The original inhabitants were residents of Celaenae who were compelled by Antiochus I Soter to move farther down the river, where they founded the city of Apamea (Strabo, xii. 577). Antiochus the Great transplanted many Jews there. (Josephus, Ant. xii. 3, § 4). It became a seat of Seleucid power, and a center of Graeco-Roman and Graeco-Hebrew civilization and commerce. There Antiochus the Great collected the army with which he met the Romans at Magnesia, and two years later the Treaty of Apamea between Rome and the Seleucid realm was signed there. After Antiochus' departure for the East, Apamea lapsed to the Pergamene kingdom and thence to Rome in 133 BCE, but it was resold to Mithridates V of Pontus, who held it till 120 BCE. After the Mithridatic Wars it became and remained a great center for trade, largely carried on by resident Italians and by Jews. By order of Flaccus, a large amount of Jewish money – nearly 45 kilograms of gold – intended for the Temple in Jerusalem was confiscated in Apamea in the year 62 BCE (Cicero, Pro Flacco, ch. xxviii.). In 84 BCE Sulla made it the seat of a conventus, and it long claimed primacy among Phrygian cities. When Strabo wrote, Apamea was a place of great trade in the Roman province of Asia, next in importance to Ephesus. Its commerce was owing to its position on the great road to Cappadocia, and it was also the center of other roads. When Cicero was proconsul of Cilicia, 51 BCE, Apamea was within his jurisdiction (ad Fam. xiii. 67), but the dioecesis, or conventus, of Apamea was afterwards attached to Asia. Pliny the Elder enumerates six towns which belonged to the conventus of Apamea, and he observes that there were nine others of little note. The city minted its own coins in antiquity. The name Cibotus appears on some coins of Apamea, and it has been conjectured that it was so called from the wealth that was collected in this great emporium; for kibôtos in Greek is a chest or coffer. Pliny (v. 29) says that it was first Celaenae, then Cibotus, and then Apamea; which cannot be quite correct, because Celaenae was a different place from Apamea, though near it. But there may have been a place on the site of Apamea, which was called Cibotus.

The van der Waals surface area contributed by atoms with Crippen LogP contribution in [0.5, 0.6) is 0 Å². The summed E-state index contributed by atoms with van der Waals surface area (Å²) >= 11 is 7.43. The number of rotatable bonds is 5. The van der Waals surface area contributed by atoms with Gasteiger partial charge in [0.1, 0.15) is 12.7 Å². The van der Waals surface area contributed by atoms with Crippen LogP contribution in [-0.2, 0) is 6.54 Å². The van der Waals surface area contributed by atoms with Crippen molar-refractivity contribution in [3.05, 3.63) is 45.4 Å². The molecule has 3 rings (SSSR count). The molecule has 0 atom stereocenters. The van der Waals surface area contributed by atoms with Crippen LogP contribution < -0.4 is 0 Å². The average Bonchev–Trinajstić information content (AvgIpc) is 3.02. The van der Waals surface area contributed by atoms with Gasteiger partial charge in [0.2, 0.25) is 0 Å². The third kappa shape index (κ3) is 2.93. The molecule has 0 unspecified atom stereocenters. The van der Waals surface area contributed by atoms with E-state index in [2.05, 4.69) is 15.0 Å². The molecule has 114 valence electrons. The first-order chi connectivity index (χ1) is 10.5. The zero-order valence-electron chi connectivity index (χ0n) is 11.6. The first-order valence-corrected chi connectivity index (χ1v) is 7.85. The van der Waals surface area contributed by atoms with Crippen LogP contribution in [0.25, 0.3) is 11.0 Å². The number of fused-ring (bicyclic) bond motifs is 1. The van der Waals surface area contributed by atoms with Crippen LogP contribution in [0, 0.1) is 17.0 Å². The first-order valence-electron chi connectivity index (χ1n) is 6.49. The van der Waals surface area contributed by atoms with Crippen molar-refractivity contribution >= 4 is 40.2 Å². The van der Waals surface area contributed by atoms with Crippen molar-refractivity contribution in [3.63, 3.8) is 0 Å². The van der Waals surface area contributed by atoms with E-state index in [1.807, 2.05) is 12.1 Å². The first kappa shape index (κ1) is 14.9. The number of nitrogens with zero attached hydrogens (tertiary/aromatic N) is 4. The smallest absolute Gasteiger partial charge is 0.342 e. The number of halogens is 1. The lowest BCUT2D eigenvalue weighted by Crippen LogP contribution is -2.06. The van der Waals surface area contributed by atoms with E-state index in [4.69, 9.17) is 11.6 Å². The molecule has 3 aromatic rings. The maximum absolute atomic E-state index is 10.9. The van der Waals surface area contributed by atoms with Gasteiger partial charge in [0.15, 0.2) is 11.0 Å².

The country about Apamea has been shaken by earthquakes, one of which is recorded as having happened in the time of Claudius (Tacit. Ann. xii. 58); and on this occasion the payment of taxes to the Romans was remitted for five years. Nicolaus of Damascus (Athen. p. 332) records a violent earthquake at Apamea at a previous date, during the Mithridatic Wars: lakes appeared where none were before, and rivers and springs; and many which existed before disappeared. Strabo (p. 579) speaks of this great catastrophe, and of other convulsions at an earlier period.

Apamea continued to be a prosperous town under the Roman Empire. Its decline dates from the local disorganization of the empire in the 3rd century; and though a bishopric, it was not an important military or commercial center in Byzantine times. The Turks took it first in 1070, and from the 13th century onwards it was always in Muslim hands. For a long period it was one of the greatest cities of Asia Minor, commanding the Maeander road; but when the trade routes were diverted to Constantinople it rapidly declined, and its ruin was completed by an earthquake.

Apamea in Jewish tradition

Apamea is mentioned in the Talmud. The passages relating to witchcraft in Apamea (Ber. 62a) and to a dream in Apamea (Niddah, 30b) probably refer to the Apamea in Phrygia which was looked upon as a fabulously distant habitation. Similarly the much-discussed passage, Yeb. 115b, which treats of the journey of the exilarch Isaac, should also be interpreted to mean a journey from Corduene to Apamea in Phrygia; for if Apamea in Mesene were meant (Brüll's Jahrb. x. 145) it is quite impossible that the Babylonians should have had any difficulty in identifying the body of such a distinguished personage.

Christian Apamea

Apamea is enumerated by Hierocles among the episcopal cities of Pisidia, to which division it had been transferred. The bishops of Apamea sat in the Council of Nicaea (325). Arundell contends that Apamea, at an early period in the history of Christianity, had a church, and he confirms this opinion by the fact of there being the ruins of a Christian church there. It is probable enough that Christianity was early established here, and even that Saint Paul visited the place, for he went throughout Phrygia. But the mere circumstance of the remains of a church at Apamea proves nothing as to the time when Christianity was established there.

References